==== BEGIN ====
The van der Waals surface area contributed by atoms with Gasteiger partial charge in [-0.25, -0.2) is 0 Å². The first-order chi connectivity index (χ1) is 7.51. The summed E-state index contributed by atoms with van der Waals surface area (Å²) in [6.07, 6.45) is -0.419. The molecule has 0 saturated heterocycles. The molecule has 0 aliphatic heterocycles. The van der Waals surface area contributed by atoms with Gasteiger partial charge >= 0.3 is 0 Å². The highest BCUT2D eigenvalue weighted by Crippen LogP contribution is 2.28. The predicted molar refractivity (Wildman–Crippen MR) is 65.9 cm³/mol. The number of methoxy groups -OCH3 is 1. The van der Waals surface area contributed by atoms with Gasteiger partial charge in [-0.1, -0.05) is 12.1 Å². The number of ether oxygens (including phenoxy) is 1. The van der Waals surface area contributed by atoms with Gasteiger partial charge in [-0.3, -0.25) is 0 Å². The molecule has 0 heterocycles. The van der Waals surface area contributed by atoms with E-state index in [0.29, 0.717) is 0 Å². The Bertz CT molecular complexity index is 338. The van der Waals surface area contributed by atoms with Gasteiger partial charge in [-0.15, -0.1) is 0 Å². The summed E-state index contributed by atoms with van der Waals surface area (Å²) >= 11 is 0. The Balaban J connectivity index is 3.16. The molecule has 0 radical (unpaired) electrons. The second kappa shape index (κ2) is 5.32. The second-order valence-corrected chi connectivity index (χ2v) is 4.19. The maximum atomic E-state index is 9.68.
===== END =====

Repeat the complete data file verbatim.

The van der Waals surface area contributed by atoms with Gasteiger partial charge in [-0.25, -0.2) is 0 Å². The first-order chi connectivity index (χ1) is 7.51. The summed E-state index contributed by atoms with van der Waals surface area (Å²) in [6.07, 6.45) is -0.419. The molecule has 0 saturated heterocycles. The molecule has 0 aliphatic heterocycles. The van der Waals surface area contributed by atoms with Gasteiger partial charge >= 0.3 is 0 Å². The highest BCUT2D eigenvalue weighted by Crippen LogP contribution is 2.28. The predicted molar refractivity (Wildman–Crippen MR) is 65.9 cm³/mol. The number of methoxy groups -OCH3 is 1. The van der Waals surface area contributed by atoms with Gasteiger partial charge in [-0.1, -0.05) is 12.1 Å². The number of ether oxygens (including phenoxy) is 1. The van der Waals surface area contributed by atoms with Gasteiger partial charge in [-0.3, -0.25) is 0 Å². The molecule has 0 heterocycles. The van der Waals surface area contributed by atoms with E-state index in [0.29, 0.717) is 0 Å². The Bertz CT molecular complexity index is 338. The van der Waals surface area contributed by atoms with Gasteiger partial charge in [-0.15, -0.1) is 0 Å². The summed E-state index contributed by atoms with van der Waals surface area (Å²) >= 11 is 0. The Balaban J connectivity index is 3.16. The molecule has 0 radical (unpaired) electrons. The second kappa shape index (κ2) is 5.32. The second-order valence-corrected chi connectivity index (χ2v) is 4.19. The maximum atomic E-state index is 9.68.